China pledges to stop building overseas coal-fired power plants: Explanation

Xi Jinping, China’s top leader, said on Tuesday that his country stop building coal-fired power plants abroad, a major shift by the wor...

Xi Jinping, China’s top leader, said on Tuesday that his country stop building coal-fired power plants abroad, a major shift by the world’s second-largest economy to move away from its support for fossil fuels.

China “will not build new overseas coal-fired power projects,” he said the United Nations General Assembly this Tuesday.

The news comes amid a large international effort to reduce coal use and prevent global temperatures from rising at their current rate, which scientists say could be disastrous.

The announcement of China, which is by far the largest domestic producer of coal and the largest funder of coal-fired power plants in the world, was greeted with caution by experts.

“Now all of the major public coal financiers have sent the signal that they are moving away from overseas coal,” said Kevin P. Gallagher, professor of global development policy at Boston University, who has been regular China’s global energy finance. “China’s announcement could be a step towards them catalyzing green transformations.”

Last year, China built more than three times as much new coal-fired power generation capacity as all the rest of the world combined – “more than one large coal-fired power plant per week”. according to estimates of the Energy and Clean Air Research Center in Finland.

China’s net coal-fired electric capacity build in the country increased by 29.8 gigawatts, essentially wiping out gains in the rest of the world, where net coal-fired electric capacity fell by 17.2 gigawatts, according to the Center. .

Just power 750,000 households Where 110 million LED bulbs, according to experts, or almost a DeLorean traveling through time.

Currently more than a dozen countries, mainly in Asia.

China’s main sources of financing for the construction of coal-fired power stations, the Development Bank of China and the Import-Export Bank of China, have poured $ 51.6 billion into coal-fired power plants around the world, according to a Boston University Tracker.

Most of it, over $ 34.4 billion, is in Asia, according to the tracker.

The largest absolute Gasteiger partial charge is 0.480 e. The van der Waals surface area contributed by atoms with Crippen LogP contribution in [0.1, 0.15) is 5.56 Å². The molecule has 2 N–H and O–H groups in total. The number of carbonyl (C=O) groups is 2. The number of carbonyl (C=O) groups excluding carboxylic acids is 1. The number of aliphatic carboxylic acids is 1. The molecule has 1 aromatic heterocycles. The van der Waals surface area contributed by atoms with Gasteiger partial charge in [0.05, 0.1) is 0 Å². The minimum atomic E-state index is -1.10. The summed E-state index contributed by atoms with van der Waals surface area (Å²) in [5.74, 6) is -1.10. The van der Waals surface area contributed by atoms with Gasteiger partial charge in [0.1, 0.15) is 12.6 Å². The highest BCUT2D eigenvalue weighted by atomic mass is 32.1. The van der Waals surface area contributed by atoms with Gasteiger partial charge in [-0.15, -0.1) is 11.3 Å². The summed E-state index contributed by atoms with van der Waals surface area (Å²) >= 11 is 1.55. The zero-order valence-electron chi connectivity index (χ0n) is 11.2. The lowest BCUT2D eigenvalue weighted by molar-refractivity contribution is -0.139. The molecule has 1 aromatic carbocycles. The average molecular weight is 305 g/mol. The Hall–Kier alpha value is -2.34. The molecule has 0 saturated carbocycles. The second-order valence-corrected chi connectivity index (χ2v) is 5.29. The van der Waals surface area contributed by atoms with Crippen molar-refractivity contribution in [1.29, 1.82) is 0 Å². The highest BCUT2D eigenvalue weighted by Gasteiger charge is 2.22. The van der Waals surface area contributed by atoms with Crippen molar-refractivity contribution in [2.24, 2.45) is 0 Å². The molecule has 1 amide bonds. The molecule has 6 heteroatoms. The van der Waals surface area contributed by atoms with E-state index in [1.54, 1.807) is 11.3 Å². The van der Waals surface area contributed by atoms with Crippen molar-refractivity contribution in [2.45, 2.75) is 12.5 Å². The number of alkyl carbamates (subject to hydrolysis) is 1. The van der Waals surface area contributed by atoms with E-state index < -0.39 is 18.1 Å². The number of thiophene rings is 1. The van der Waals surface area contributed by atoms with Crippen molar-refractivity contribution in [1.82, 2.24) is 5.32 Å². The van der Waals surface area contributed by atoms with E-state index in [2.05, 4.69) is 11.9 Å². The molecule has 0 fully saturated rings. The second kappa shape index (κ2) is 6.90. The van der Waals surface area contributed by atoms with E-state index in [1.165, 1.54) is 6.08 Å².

Indonesia is China’s largest coal partner, with 21 projects and around $ 9.3 billion in investment, followed by Vietnam, which has 13 projects and $ 8.8 billion in investment, according to the tracker. .

Pakistan has seven Chinese-funded coal-fired power plants with $ 4.5 billion. Other countries with China-funded coal power plants include South Africa, Ukraine, Bangladesh, Russia and Turkey, to name a few.

Domestically, China produces about 1,200 gigawatts of energy from coal, according to Greenpeace China. The coal-fired power plants he helped build overseas produce less than 100 gigawatts, the group said.

Xi’s announcement was not about domestic production. And the country’s latest five-year development plan, approved earlier this year, expands construction of coal-fired power plants in the country for years to come.

There are around 40 gigawatts of new coal-fired power plant projects in 20 different countries that are in various stages of development, according to Li Shuo, policy adviser at Greenpeace China.

For some host countries, partnering with China is the only way to get energy from their own coal supply, he said. This is because China has a lot of money, the steel plants that are needed to make coal-fired power plants, and the engineering expertise that many other countries do not have.

“The host country might never be able to carry out these projects,” Li said. “For some it is a breach of agreement. If you don’t have Chinese support, you won’t have these plans.

South Korea and Japan have been the two biggest proponents of overseas coal-fired power plants after China. In April, South Korea announcement plans to stop funding such projects. In May, Japan also done. In light of this, China’s role in financing overseas power plants “would only grow,” said Lauri Myllyvirta, an analyst at the Clean Air and Energy Research Center, an organization of research.

Plans to build coal-fired power plants have also been abandoned (South Africa), reconsidered (Bangladesh) and faced with funding problems (Vietnam).

When Xi said China “will not build new overseas coal-fired power projects,” he did not say whether he was talking only about the government, or whether he included private companies as well. in China, asked Mr. Li of Greenpeace.

He also said the statement did not specify whether the moratorium on “construction” meant more funding, or whether the new policy would apply to projects that have already been proposed, approved or under construction.

Mr. Li said he would like to have more clarity on these issues in the coming weeks.

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Newsrust - US Top News: China pledges to stop building overseas coal-fired power plants: Explanation
China pledges to stop building overseas coal-fired power plants: Explanation
Newsrust - US Top News
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